Extraterritoriality and the Bankruptcy Code: the uncertain reach of US avoiding powers

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Publication October 19, 2017

The world continues to shrink. Whether dealing with large, multinational corporations or smaller national (or even regional) concerns, businesses continue to seek growth and opportunity in the global marketplace. While cross-border deals create unique opportunities for firms, they bring with them unique legal risk. Counterparties in cross-border deals must take special care when dealing with insolvent or struggling companies that could soon seek bankruptcy protection under US law. The US Bankruptcy Code provides trustees and debtors in possession with broad avoiding powers to unwind pre-bankruptcy transactions to recover value for creditors. A given cross-border transaction’s structure could have far-reaching implications in a US bankruptcy proceeding, sometimes even if that transaction was executed outside of US territory.

There is little circuit-level authority addressing the extraterritorial application of the US Bankruptcy Code’s avoiding powers and lower-court decisions have been inconsistent.1 Recently, however, a handful of decisions from respected judges in the country’s busiest courts have deepened the divide as to the reach of Bankruptcy Code’s avoidance provisions and created a split within the Southern District of New York.

The presumption against extraterritoriality: limiting the reach of US law

Under US law, federal statutes—including the US Bankruptcy Code—are presumed to apply only within US territorial jurisdiction. That convention is formally called the “presumption against extraterritoriality”; a longstanding principle of “American law that legislation of Congress, unless a contrary intent appears, is meant to apply only within the territorial jurisdiction of the United States.” EEOC v. Arabian Am. Oil Co., 499 U.S. 244, 248 (1991). The presumption guards against unintended conflicts between domestic and foreign laws. In Morrison v. Nat’l Australia Bank Ltd., 561 U.S. 247 (2010), the Supreme Court clarified the analytical framework for determining whether “the presumption forecloses [a] claim.” To determine whether the presumption against extraterritoriality requires dismissal, courts engage in a two-step inquiry. First, a court determines whether the presumption applies by identifying the conduct regulated by the statue and considering whether that conduct occurred outside the US. Second, if the presumption applies, a court must then examine the statute to determine if Congress intended extraterritorial application of that statute. Congressional intent for extraterritorial application does not require express statutory language; rather, courts can infer meaning from a statute’s legislative purpose or context.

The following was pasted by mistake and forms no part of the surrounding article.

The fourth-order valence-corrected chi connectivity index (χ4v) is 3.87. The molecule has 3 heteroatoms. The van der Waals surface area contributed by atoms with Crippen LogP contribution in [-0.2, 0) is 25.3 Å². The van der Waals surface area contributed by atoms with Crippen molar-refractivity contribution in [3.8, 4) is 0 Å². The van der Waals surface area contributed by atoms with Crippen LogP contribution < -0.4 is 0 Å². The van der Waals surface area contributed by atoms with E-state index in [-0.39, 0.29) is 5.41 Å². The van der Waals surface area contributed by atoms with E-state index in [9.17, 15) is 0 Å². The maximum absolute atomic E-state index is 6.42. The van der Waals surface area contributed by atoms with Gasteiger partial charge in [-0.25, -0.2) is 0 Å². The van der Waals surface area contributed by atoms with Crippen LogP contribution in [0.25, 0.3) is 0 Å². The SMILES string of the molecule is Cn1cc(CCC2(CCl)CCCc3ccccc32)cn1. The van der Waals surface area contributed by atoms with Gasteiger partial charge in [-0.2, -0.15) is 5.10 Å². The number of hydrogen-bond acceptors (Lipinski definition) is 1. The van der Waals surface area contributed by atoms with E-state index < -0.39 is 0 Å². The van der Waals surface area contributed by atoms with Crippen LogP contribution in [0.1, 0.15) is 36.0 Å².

The presumption against extraterritoriality has become increasingly important in bankruptcy-related litigations and, in recent years, has played a prominent role in a number of high-profile cases, beginning with the liquidation of Bernard L. Madoff Investment Securities LLC (“BLMIS”).

Madoff: US avoiding powers do not apply to predominately foreign transfers

In December 2008, BLMIS—the vehicle Bernie Madoff used to perpetrate his multi-billion-dollar Ponzi scheme—collapsed, and a SIPA trustee was appointed to administer the estate for the benefit of BLMIS’s customers, primarily through the pursuit of claw back actions. Among BLMIS’s largest customers were the so-called “feeder funds,” which were foreign investment funds that pooled their customers’ assets for investment (often exclusively) with BLMIS. The trustee sought to recover transfers made by various foreign feeder funds to their own foreign customers pursuant to Bankruptcy Code section 550 (which permits trustees to recover from subsequent transferees). A handful of those defendants filed motions to dismiss on grounds that section 550 does not apply extraterritorially. In July 2014, US District Judge Rakoff issued his decision dismissing the trustee’s section 550(a) claims, finding that the statute cannot reach foreign transfers.2 See Sec. Inv’r Protection Corp. v. Bernard L. Madoff Inv. Sec. LLC, 513 B.R. 222 (S.D.N.Y. 2014) (“Madoff I”).

Judge Rakoff’s analysis and holdings were largely consistent with prior caselaw in the Southern District of New York, particularly the seminal bankruptcy court decision regarding the avoiding powers’ extraterritorial application—Maxwell I. Judge Rakoff looked to Maxwell I and focused on the “the location of the transfers as well as the component events of those transactions.” Maxwell I, 186 B.R. at 817. With respect to Congress’s intent, Judge Rakoff found that nothing in the statute’s language “suggest[ed] that Congress intended for this section to apply to foreign transfers.” The trustee argued the global reach of section 541 was incorporated into the Bankruptcy Code’s avoidance provisions, “which [provisions] use the phrase ‘an interest of the debtor in property’ to define the transfers that may be avoided, a phrase that is repeated in section 541 in defining ‘property of the estate.’” Judge Rakoff rejected the argument, stating that “fraudulently transferred property becomes property of the estate only after it has been recovered by the [t]rustee, so section 541 cannot supply any extraterritorial authority that the avoidance and recovery provisions lack on their own.” And while the initial fraudulent transfers (i.e., payments made by BLMIS to feeder funds) were domestic transactions, here, Judge Rakoff observed that the subsequent transfers (i.e., payments made by feeder funds to their customers) were predominately foreign.

Lyondell: congress must have intended that US avoiding powers reach foreign transactions